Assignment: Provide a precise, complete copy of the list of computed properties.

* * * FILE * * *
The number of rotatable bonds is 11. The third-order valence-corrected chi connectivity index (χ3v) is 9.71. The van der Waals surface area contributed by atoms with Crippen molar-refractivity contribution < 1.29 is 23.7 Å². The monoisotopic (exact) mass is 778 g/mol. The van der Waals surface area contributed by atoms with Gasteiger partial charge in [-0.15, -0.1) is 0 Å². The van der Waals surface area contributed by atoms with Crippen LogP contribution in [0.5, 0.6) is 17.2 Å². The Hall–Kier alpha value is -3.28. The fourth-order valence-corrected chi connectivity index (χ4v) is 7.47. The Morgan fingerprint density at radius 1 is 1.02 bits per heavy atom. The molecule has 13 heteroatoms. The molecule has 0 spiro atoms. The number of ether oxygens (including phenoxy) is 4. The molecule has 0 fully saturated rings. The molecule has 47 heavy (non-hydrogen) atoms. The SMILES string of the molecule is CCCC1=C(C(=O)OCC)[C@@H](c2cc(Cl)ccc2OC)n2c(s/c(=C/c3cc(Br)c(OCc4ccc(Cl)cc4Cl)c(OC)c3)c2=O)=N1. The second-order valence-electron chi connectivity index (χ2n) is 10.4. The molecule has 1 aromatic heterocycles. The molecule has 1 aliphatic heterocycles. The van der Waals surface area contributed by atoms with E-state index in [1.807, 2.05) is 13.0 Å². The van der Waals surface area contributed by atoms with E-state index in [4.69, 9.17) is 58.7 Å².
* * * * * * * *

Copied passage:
The number of rotatable bonds is 11. The third-order valence-corrected chi connectivity index (χ3v) is 9.71. The van der Waals surface area contributed by atoms with Crippen molar-refractivity contribution < 1.29 is 23.7 Å². The monoisotopic (exact) mass is 778 g/mol. The van der Waals surface area contributed by atoms with Gasteiger partial charge in [-0.15, -0.1) is 0 Å². The van der Waals surface area contributed by atoms with Crippen LogP contribution in [0.5, 0.6) is 17.2 Å². The Hall–Kier alpha value is -3.28. The fourth-order valence-corrected chi connectivity index (χ4v) is 7.47. The Morgan fingerprint density at radius 1 is 1.02 bits per heavy atom. The molecule has 13 heteroatoms. The molecule has 0 spiro atoms. The number of ether oxygens (including phenoxy) is 4. The molecule has 0 fully saturated rings. The molecule has 47 heavy (non-hydrogen) atoms. The SMILES string of the molecule is CCCC1=C(C(=O)OCC)[C@@H](c2cc(Cl)ccc2OC)n2c(s/c(=C/c3cc(Br)c(OCc4ccc(Cl)cc4Cl)c(OC)c3)c2=O)=N1. The second-order valence-electron chi connectivity index (χ2n) is 10.4. The molecule has 1 aromatic heterocycles. The molecule has 1 aliphatic heterocycles. The van der Waals surface area contributed by atoms with E-state index in [1.807, 2.05) is 13.0 Å². The van der Waals surface area contributed by atoms with E-state index in [4.69, 9.17) is 58.7 Å².